Dave Logsdon

Bottles of Logsdon Farmhouse Ale’s Szech ‘n Brett saison have just hit the shelves. The name is a double riff on Logsdon’s Great American Beer Fest award-winning Peche ‘n Brett in that it A) has Szechuan peppers in it for spicing and B) at 6.5 percent ABV, it’s more “session” (say the name out loud) strength compared to the sour peach beer’s 10 percent alcohol. Also of note: The first beer made using the farmhouse brewery’s cool ship—a shallow vessel intended to activate spontaneous fermentation by beckoning voracious, wild microorganisms floating through the air—is getting ready for its debut at the SoLog Festival this Saturday. The event is a collaboration between two breweries, the other being Solera, located higher up on the quiet, peaceful slopes of the Hood River Valley. Not that things are so serene these days at David Logsdon’s brewery, situated on his own family farm.

Logsdon says he’s been “looking at several different options on the table,” referring to the news that caused a stir among local beer supporters on July 31. That’s the day founding partner and head brewer Chuck Porter announced his departure and the brewery was misreported as having been sold. “That was never the case,” says Logsdon over the phone. He outlined that he and his family of partners, some of whom are actual cousins, will retain majority ownership. For his part, Logsdon will cash in on two breweries this year thanks to the Full Sail sale from its group of employee owners to a California-based private equity firm. He’d been Full Sail’s original brewmaster when it launched in 1987 before co-founding Wyeast Labs a year later, also in Hood River. Now, four years after forming his eponymous brewery, he’s limiting his involvement to a part-time basis. “My position was to step back,” explains Logsdon. “I have just retired from full time work.” Having said that, he intends to help grow the brand, most likely with additional partners associated with Uptown Market—the bottle shop, homebrew supply shop, and brewery on the Portland/Beaverton border that just opened a second store in Lake Oswego. “It’s not a done deal yet,” cautions Logsdon. “Things are left on the table to be worked out.” As such, don’t look for Logsdon Seizoen Bretta rolling out of the suburban brewing facility any time soon, if at all.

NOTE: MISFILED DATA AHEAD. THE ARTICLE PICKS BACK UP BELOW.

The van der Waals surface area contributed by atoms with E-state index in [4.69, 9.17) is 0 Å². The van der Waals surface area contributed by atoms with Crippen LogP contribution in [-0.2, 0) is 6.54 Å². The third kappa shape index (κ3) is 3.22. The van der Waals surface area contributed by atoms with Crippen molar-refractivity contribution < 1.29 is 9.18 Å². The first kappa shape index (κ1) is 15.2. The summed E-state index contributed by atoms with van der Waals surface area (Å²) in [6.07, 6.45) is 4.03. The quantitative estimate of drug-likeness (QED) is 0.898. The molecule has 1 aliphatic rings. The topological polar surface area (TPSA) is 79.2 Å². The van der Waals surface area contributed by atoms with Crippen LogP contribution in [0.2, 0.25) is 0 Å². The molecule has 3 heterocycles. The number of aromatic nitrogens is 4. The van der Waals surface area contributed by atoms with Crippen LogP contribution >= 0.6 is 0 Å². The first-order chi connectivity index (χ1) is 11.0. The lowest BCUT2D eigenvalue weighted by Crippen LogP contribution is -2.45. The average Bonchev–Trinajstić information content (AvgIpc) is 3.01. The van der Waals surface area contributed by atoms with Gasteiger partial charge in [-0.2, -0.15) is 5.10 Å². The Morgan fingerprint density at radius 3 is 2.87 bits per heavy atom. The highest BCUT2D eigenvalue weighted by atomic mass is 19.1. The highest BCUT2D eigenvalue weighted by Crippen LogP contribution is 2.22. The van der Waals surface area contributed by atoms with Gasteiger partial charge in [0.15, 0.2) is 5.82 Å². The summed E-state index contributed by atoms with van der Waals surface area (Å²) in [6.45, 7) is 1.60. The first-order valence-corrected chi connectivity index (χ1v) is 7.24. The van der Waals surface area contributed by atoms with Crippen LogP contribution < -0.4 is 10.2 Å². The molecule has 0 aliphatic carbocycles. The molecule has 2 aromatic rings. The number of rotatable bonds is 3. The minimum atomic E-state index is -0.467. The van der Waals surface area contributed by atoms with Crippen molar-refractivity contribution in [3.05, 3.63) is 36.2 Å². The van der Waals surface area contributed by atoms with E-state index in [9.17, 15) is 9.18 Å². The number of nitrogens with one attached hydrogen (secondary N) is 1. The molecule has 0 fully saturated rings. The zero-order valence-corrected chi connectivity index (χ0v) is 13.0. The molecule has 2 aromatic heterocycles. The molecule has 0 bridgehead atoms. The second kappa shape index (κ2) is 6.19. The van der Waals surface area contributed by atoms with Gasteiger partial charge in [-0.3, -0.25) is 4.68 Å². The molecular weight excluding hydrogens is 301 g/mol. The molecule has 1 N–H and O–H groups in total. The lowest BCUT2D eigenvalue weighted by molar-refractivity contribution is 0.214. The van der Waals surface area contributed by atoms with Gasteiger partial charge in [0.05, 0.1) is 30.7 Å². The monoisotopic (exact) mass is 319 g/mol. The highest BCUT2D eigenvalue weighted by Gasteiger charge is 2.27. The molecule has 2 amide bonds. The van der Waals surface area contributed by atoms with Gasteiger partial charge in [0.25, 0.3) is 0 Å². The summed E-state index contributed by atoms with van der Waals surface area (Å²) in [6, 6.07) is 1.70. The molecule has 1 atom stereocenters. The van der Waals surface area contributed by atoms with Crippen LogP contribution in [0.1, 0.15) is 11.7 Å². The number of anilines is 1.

As for how the world-famous farmhouse brewery (at least beer-world-famous) may come to partner with an even smaller, lesser known brewery—in contrast to the current wave of acquisitions by industrial brewing companies, private equity groups, or in some cases, simply larger craft breweries—Logsdon acknowledges there were some discussions of those sorts. Ultimately though, “My other partners and I addressed financing and the strength of brewery-related backgrounds.”

Logsdon Farmhouse Ales

As for now, the future of Logsdon Farmhouse Ales remains slightly in the air. Logsdon Ciderworks—David’s new core brand—falls under “different licenses and ownership... (They are) two different animals.”

Two more animals in Logsdon’s stable that are unrelated to the cartoonishly adorable Scottish Highlander cattle that the farm is semi-famous for are the brewery’s brand new tasting room—the Barrel House—and Knead Bakery, both in downtown Hood River. Folks heading to the gorge this weekend for SoLog can check them all out, but mostly they’ll be queuing up for the first samples of Totally Nude (another riff name since last year’s fest featured Half Naked). The young lambic-style beer features raw wheat, aged hops, and the aforementioned wild ferment. Years from now we can expect a traditional gueuze, meaning a blend of lambics of various ages, and possibly a fruited version akin to Peche ‘n Brett or their cherry/kriek-style Cerasus (sara-soos). David can’t say for sure. Because after all, following nearly 30 years in the industry, he’s semi-retired.